Motif from the development phase of the Sram Eagle Powertrain ebike drive
After racing events such as in the E-EWS, a comprehensive analysis of the recorded data was carried out during development.

This way, a lot of input comes back to the development team. And it looks like the engineers have successfully interpreted and steadily implemented it. In the end, Yannick Pontal actually took the overall victory. Probably even more important for Sram is that after an extremely short development phase, a ready-to-ride system can be presented today. In a press release, it says that they have transferred the experiences of professional athletes to the expectations of “normal” people. “Our focus is always on the rider first,” says Michael Hemme, E-MTB Category Manager at Sram. ” The goal of the system was to provide the rider with a complete, wireless, integrated E-MTB system tuned specifically for performance mountain biking. We simplified the ride allowing the rider to focus on the trail.”

Yannick Pontal presents the trophy for his overall victory at the E-EWS 2022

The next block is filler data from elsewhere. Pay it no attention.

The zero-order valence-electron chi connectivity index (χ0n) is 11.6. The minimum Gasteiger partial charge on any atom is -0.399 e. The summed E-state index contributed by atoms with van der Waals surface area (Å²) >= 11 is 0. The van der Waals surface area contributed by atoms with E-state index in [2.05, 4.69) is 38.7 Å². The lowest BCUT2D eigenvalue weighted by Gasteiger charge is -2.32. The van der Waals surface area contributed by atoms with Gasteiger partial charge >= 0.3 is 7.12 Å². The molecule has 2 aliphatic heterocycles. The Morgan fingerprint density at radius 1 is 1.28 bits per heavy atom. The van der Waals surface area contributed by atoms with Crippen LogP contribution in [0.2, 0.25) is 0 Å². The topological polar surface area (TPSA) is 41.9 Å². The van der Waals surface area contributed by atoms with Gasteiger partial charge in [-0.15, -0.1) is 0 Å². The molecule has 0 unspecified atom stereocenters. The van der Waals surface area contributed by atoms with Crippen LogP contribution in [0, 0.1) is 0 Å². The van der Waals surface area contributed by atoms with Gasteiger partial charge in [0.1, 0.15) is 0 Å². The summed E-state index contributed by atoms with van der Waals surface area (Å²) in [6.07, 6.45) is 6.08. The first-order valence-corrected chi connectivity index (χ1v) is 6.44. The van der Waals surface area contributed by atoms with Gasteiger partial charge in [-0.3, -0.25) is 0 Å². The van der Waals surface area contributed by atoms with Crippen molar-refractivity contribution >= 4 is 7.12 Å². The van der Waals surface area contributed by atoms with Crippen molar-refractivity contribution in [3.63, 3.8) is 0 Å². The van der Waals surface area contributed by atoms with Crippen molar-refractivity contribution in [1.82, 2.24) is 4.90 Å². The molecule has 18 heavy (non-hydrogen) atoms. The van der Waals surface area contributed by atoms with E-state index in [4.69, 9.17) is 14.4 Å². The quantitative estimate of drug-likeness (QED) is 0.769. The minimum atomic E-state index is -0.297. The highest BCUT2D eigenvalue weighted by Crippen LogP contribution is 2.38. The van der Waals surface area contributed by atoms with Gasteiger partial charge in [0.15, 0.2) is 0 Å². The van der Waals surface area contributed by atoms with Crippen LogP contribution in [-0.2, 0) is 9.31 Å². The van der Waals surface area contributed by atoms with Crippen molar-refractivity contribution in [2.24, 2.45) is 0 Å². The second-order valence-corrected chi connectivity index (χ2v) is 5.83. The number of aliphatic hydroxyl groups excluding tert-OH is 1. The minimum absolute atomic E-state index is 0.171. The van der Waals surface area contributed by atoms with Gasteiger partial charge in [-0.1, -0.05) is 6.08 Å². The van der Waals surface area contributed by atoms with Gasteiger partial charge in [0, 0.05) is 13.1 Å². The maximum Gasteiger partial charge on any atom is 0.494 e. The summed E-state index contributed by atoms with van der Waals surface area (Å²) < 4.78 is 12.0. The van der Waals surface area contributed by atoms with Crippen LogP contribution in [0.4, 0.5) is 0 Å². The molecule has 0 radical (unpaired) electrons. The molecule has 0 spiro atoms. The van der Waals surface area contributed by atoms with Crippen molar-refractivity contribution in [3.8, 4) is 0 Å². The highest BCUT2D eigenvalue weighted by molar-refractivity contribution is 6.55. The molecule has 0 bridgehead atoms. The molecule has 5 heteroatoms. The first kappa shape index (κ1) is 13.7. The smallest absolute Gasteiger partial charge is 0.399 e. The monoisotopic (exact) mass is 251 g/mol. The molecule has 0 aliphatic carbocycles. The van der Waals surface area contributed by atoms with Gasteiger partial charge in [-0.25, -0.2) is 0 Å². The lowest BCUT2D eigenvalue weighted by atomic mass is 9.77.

Still under the mantle of the BlackBox Test Pilot Program, Yannick Pontal took the overall victory in the E-EWS in the 2022 season.

This year, Sram has an official factory team racing in the UCI Mountain Bike Enduro World Cup for ebikes (EDR-E), as the successor to the EWS-E is now known. In addition, teams Gasgas SRAM Racing, Gasgas Motorex Racing and Nukeproof-SRAM Factory Racing will start with the Eagle Powertrain.

2. Factor AXS technology: completely remote-controlled

What you look for in vain on an e-mountain bike with the Sram Eagle Powertrain are cables. Ok, there are the brake lines, we still can’t get around those these days. But apart from that, there is a total lack of cables. The reason for this is not cables skilfully hidden in the frame. They simply don’t exist. Gearing, seatpost, suspension – everything works wirelessly via Bluetooth. Provided that the bicycle manufacturer uses the complete product range from the Sram brand universe. This means first and foremost Rockshox’s Flight Attendant electronic suspension and the Rockshox Reverb AXS seatpost.

Sram Eagle Powertrain ebike drive control pods
Sram Eagle Powertrain control pods

On the handlebars we encounter the familiar AXS Control Pods. With their help, you can control everything on the ebike that can be operated in this way. The system is designed so that you use both pods. There are two buttons on both the left and right pods. Depending on whether you press them for a short or long time, they trigger different actions. These are the factory default settings:

Long button press

  • Top left pod: walk assist
  • Button left pod down: seatpost
  • Top right pod: Auto Shift on / off
  • Button right pod: setting cadence setpoint for Auto Shift

Short button press